Garden Help Desk: Should I start pruning my trees?
Courtesy Meredith Seaver
Is it time to prune my tree and shrubs?
That depends on what kind of trees and shrubs you have.
Mid to Late January is the time to prune shade trees if you need to. Shade trees don’t need to be pruned annually like fruit trees and we often do more harm than good with unneeded pruning. Good reasons to prune a shade tree include removing limbs that are diseased or dead, those that pose a danger- blocking visibility or if they are likely to fall on a home, car, etc. Do not remove more than 20% of canopy wood from shade trees if pruning is needed.
Make sure any pruning that must be done on one of your shade trees is done properly. A bad pruning job will create more problems than the one you tried to correct. Never just cut a branch back part way. Instead, a problem branch should be cut completely back to the branch it’s growing from, or back to a healthy branch (not twig) that’s growing from the branch that needs to be partially removed. Don’t top a tree to reduce its height! Instead, consult a Certified Arborist about doing a crown reduction with proper pruning cuts.
Unlike shade trees, fruit trees need to be pruned annually to promote fruit production. Mid to late February is the time to prune apples, pears, and fruiting quince. They are more adapted to being pruned in colder weather and early pruning also helps avoid a disease called fire blight that can be especially fatal in pears and quince. Cherries, peaches, plums, and other stone fruits should not be pruned until mid-March. They are more sensitive to being pruned in colder weather. Do not remove more than 25% of the total canopy wood from fruit trees. The exceptions to this are peaches and nectarines. Up to 40-50% of the wood can be removed from these trees, depending on how they grew the previous year.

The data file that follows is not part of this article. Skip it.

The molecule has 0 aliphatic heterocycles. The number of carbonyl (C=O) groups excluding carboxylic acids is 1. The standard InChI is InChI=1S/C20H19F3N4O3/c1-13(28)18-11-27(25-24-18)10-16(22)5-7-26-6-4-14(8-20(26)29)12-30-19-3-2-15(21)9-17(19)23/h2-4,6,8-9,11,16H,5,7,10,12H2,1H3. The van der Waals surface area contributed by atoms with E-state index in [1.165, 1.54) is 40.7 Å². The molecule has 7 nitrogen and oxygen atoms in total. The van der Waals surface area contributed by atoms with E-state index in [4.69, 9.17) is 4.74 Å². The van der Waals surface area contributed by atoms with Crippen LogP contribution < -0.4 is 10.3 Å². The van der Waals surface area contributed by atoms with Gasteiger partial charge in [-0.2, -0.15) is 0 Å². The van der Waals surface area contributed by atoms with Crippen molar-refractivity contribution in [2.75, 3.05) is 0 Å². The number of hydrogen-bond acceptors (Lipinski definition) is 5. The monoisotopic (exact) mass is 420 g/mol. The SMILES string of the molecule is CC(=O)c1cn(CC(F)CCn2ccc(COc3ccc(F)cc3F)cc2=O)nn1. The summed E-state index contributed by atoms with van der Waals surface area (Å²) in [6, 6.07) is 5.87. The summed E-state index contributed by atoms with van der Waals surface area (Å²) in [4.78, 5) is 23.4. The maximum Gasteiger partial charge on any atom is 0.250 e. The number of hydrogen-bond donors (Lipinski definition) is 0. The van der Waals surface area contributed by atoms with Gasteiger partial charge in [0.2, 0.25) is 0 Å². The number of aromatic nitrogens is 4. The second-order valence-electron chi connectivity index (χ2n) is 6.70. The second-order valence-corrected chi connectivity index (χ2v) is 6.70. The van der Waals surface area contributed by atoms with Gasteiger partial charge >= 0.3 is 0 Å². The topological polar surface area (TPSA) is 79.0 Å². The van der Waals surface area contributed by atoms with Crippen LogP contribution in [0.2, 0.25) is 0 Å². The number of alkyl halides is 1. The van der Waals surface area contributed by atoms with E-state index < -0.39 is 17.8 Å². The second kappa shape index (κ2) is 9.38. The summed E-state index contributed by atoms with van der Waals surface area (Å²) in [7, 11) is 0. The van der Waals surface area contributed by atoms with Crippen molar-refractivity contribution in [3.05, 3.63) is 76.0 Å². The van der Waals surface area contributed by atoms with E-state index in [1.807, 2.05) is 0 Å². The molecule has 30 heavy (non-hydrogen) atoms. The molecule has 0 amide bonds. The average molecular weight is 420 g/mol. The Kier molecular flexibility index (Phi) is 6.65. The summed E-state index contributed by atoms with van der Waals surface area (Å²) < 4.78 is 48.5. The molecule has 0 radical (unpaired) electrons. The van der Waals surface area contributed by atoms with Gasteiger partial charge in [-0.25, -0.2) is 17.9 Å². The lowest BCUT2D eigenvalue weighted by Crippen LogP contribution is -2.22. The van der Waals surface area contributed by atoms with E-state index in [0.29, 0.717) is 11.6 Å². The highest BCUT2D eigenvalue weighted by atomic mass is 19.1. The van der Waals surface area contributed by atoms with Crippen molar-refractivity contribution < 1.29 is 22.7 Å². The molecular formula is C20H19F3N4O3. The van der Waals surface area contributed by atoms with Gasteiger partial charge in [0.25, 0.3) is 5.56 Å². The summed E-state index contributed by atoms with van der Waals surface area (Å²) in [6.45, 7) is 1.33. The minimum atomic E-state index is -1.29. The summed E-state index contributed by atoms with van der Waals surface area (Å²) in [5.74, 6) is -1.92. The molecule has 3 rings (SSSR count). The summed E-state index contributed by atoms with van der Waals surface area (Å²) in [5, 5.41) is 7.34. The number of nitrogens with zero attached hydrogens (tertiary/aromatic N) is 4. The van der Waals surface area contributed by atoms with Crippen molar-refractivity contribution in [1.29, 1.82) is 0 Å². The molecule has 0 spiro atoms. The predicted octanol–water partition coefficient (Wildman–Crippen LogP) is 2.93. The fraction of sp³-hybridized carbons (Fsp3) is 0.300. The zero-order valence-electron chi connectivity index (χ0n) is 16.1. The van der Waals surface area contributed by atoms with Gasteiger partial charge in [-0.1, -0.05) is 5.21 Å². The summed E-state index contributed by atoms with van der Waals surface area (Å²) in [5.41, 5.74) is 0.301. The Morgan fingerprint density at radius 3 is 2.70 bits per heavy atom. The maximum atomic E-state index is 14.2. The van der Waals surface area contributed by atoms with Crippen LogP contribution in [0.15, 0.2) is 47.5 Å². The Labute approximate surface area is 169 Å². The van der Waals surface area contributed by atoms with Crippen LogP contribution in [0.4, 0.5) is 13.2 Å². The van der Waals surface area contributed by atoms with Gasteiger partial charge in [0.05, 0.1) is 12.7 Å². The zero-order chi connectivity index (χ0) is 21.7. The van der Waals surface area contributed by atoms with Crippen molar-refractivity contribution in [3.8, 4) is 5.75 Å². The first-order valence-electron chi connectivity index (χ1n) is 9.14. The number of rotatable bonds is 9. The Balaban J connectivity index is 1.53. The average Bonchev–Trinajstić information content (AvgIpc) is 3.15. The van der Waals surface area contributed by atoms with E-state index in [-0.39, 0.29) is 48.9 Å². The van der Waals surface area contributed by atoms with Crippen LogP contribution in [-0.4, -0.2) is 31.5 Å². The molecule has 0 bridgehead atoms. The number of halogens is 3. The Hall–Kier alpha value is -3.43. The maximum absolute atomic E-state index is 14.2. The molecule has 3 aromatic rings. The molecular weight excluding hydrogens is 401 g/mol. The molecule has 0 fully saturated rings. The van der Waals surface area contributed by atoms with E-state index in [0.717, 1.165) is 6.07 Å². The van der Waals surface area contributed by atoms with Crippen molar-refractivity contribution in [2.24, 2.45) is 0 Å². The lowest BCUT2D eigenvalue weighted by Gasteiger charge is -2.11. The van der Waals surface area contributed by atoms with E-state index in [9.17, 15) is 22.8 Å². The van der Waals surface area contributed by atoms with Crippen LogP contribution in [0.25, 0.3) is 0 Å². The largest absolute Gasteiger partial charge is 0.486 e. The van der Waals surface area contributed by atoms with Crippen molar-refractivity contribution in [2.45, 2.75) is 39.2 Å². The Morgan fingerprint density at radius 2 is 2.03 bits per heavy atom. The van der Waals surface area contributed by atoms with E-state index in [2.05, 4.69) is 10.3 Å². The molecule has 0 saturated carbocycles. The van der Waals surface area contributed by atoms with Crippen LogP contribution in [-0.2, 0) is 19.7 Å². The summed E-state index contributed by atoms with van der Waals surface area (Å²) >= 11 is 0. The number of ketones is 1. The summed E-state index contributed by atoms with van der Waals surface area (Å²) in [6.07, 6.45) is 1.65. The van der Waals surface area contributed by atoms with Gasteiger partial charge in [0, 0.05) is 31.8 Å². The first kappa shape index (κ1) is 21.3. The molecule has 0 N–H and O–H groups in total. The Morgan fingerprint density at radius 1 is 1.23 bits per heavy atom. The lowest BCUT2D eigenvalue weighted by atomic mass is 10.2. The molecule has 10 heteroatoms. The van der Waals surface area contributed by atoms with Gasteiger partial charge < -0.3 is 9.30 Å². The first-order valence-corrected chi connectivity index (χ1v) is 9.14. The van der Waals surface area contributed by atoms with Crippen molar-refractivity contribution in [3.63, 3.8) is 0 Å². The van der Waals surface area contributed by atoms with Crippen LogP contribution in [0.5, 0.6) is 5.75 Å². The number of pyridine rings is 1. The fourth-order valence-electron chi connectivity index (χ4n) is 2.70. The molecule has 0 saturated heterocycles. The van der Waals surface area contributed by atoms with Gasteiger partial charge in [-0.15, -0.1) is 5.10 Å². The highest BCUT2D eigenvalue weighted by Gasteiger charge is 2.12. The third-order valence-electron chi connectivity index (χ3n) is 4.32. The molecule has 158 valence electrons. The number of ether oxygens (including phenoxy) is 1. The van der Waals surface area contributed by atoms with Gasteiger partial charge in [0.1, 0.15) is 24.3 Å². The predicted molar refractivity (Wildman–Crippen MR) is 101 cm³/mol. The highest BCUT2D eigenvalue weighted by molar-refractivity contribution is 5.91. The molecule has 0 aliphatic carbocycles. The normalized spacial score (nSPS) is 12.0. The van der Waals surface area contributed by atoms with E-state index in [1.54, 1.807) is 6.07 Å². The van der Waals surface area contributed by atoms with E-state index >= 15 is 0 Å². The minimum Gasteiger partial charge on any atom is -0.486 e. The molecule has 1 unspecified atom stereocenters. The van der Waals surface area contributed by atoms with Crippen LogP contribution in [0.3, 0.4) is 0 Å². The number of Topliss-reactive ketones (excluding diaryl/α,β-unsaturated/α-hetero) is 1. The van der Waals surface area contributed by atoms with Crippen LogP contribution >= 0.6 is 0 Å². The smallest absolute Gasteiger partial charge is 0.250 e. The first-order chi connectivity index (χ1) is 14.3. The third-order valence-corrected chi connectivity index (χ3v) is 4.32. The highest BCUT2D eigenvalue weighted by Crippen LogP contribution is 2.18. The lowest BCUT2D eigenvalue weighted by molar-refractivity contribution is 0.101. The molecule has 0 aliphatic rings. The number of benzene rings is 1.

Courtesy Meredith Seaver
Mid-March is also the time to prune roses you would use as cut flowers indoors, such a floribunda and hybrid tea types. Cut them back to between knee and thigh high and thin the canes to 3-4 main canes. Everblooming shrub roses can also be given a haircut at this time.
Shrubs that bloom during the summer can also be pruned in mid-March, but spring blooming species like snowball bush, lilac, viburnums, bridal wreath, and forsythia shouldn’t be pruned until soon after they are done blooming. Utah state University Extension has many good YouTube videos and fact sheets about pruning that you can watch free of charge.
If I put our Christmas tree through our chipper will the mulch be too acidic to use in our shrub bed or our compost pile?
The belief that the needles from pine trees and other conifers will make soil too acidic is a common gardening myth. The needles are acidic, but they won’t significantly lower the pH of garden soil. This is especially true of our typical Utah soils, which are alkaline. Our soils are so highly buffered (resistant to pH change) that it’s very unlikely you could make a stable change to the pH in your shrub bed or garden.
Using fresh wood chips as a surface mulch in your shrub bed will help to reduce your water use by slowing evaporation and will also suppress weed seed germination, reducing your yard work for the rest of the season. Apply your wood chips in a 3-inch layer for best results.
Fresh wood chips aren’t suitable for working into your garden’s soil but the chips from your Christmas tree would be a great addition to your compost pile. If you chip your tree soon, the chips will be a nice mix of wet/green and dry/brown material. If you wait until spring, the needles will be drier, and the chips will be mostly dry/brown material.
No matter when you chip your tree, there will be a good use for them in your landscape!